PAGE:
Hyundai, Kia will stay in China

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Hyundai, Kia will stay in China


[Hyundai Motor]

With major Korean companies pulling out of the Chinese market after suffering heavy losses, speculation that auto companies may follow suit is on the rise. Despite the concerns, Hyundai Motor and Kia Motors - the top Korean automakers operating in China - say it is unlikely that they will shut down operations there any time soon.

After Emart, a discount chain under Korean retail giant Shinsegae, left China earlier this year, Lotte Mart also decided to finally call it quits and exit the market last week.

Korean companies selling products in China have taken a blow due to the retaliation by the Chinese government and its consumers over Seoul’s decision to deploy a U.S.-led antimissile system.

Beijing ratcheting up pressure on Korean companies has also taken a toll on the sales of Korean auto makers.

Since the retaliation began earlier this year, sales of Hyundai and Kia have taken a nosedive - slashed by nearly 50 percent compared to a year earlier.

During the first six month of 2016, Beijing Hyundai, Hyundai’s Chinese unit, posted 9.6 trillion won ($8.5 billion) in sales.

This figure plummeted to 4.6 trillion won during the first half of 2017. For Kia’s Chinese unit Dongfeng Yueda Kia, sales fell from 4.6 trillion won to 1.7 trillion won during the same period.

In terms of sales volume for the month of August alone, Hyundai and Kia sold 124,116 vehicles last year in China.


In August this year the two companies only sold 76,060 vehicles, nearly 40 percent less. They have fallen to 13th in terms of market share in the country, a drastic fall from sixth place last year.

Despite the gloomy figures, the duo will stay put in China, at least for now. For one thing, their contracts with Chinese counterparts prevent them from pulling out without the consent of their local partners.

Beijing Hyundai was created through a 50-50 joint venture between Hyundai Motor and BAIC Motor. Dongfeng Yueda Kia is the result of a joint venture between Kia Motors and local auto companies Dongfeng Motor Corporation and Yueda Group. Kia owns 50 percent of the unit while Dongfeng and Yueda each own 25 percent.

“Although we cannot fully disclose the details of the contract due to confidentiality, there is a clause in the contract that a company cannot break the contract unilaterally,” said a spokesperson from Hyundai Motor Group, which owns Hyundai Motor and Kia Motors.

The decision-making structure prevents Hyundai and Kia from making a unilateral decision. For instance, the chief executive of Beijing Hyundai is appointed by the Korean company, while the chairman of the board of directors is appointed by BAIC. Companies also share an equal number of directors on the board. For Beijing Hyundai, 50 percent of the members of the board of directors are appointed by Hyundai while the rest are assigned by BAIC. The same goes for Dongfeng Yueda Kia.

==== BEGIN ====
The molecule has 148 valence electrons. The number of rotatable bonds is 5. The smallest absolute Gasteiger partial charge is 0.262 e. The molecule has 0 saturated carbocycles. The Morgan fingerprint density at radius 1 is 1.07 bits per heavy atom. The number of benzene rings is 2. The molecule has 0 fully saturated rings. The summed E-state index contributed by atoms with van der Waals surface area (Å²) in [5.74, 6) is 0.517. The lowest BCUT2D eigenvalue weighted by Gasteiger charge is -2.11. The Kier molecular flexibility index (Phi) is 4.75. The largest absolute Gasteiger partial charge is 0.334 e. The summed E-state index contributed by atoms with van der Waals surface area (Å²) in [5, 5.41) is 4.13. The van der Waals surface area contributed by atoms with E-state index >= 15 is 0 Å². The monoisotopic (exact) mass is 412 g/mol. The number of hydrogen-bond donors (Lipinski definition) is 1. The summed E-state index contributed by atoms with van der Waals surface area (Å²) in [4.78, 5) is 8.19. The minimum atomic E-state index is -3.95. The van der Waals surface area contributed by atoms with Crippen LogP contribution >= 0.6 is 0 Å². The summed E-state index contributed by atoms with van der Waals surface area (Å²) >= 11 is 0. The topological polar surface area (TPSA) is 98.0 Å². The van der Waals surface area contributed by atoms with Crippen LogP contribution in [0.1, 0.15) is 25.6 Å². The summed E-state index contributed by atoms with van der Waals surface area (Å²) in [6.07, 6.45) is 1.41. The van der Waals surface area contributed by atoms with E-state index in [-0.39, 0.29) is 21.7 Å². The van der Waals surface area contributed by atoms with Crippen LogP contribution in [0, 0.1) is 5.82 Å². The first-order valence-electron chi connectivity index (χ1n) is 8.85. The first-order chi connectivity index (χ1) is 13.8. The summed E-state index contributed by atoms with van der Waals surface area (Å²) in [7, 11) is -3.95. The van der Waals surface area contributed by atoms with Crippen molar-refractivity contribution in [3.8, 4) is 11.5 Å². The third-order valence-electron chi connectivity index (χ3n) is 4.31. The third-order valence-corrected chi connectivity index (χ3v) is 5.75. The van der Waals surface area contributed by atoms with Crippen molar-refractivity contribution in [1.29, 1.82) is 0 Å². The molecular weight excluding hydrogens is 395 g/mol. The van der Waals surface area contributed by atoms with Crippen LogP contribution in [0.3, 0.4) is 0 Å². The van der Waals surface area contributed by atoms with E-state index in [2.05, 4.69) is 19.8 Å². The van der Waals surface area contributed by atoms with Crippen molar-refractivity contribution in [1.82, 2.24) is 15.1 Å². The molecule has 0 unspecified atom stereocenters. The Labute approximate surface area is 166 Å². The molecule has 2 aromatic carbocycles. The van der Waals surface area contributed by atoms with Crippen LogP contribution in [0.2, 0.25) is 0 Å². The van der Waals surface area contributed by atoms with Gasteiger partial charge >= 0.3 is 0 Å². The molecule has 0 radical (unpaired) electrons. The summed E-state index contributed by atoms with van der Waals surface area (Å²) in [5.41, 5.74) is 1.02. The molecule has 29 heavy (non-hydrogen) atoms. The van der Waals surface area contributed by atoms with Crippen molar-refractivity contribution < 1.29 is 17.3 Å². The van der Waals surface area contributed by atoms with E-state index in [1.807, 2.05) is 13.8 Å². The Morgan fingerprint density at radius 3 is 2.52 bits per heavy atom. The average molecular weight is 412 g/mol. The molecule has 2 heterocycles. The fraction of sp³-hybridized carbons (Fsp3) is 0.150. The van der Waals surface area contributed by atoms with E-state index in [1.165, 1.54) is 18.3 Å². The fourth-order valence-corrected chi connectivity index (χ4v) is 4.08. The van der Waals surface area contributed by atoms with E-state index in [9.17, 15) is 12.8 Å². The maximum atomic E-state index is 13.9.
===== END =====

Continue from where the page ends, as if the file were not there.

“We have no intention of closing down our business in the Chinese market,” said the spokesperson from the group. “We are certain that partner companies feel the same way.”

Aside the management structure and contractual obligations, it would be a big loss for Hyundai and Kia if they pulled out of China, the world’s No.1 auto market. For Hyundai and Kia, about 20 percent of their total sales are normally generated in China.

Local partners may also lose out, some analysts speculate.

“With top global carmakers operating in the Chinese market already [through joint ventures with other partners], it would be difficult for BAIC to find a partner like Hyundai,” said Lim Eun-young, an analyst from Samsung Securities.

If the companies leave China, the five-trillion-won investment that they poured in during the past 15 years may also go to waste.

In addition, some 150 Korean parts makers, including Hyundai affiliates Hyundai Mobis and Hyundai Wia, may suffer if the duo retreats. Most of the Korean parts makers have entered the Chinese market with Hyundai and Kia to directly supply their local production plants. For instance, about 26 percent of the sales of Hyundai Mobis come from its Chinese unit. This means poor performance in China would immediately reflect on the company’s balance sheet. Hyundai Kia has already turned red during the first half this year.

“If local production fails to meet even half of the total capacity, there is no guarantee that Hyundai and Kia will not follow a similar fate to Lotte Mart,” said Han Jang-hyun, a professor of automotive engineering at Daeduk University.

Tire companies and battery makers are also monitoring the situation in China.

A part of Kumho Asiana Group Chairman Park Sam-koo’s self-rescue plan for Kumho Tire submitted last week was to sell off stakes of the tire company’s Chinese corporations. Park said the Thaad retaliation was one of the reasons behind the proposal. Korean battery makers have also been excluded from government subsidies in China since last year. While the Chinese government decided to grant subsidies to come 2,500 batteries by some 180 companies this year, cars using batteries made by Korean companies such as Samsung SDI and LG Chem were left out.

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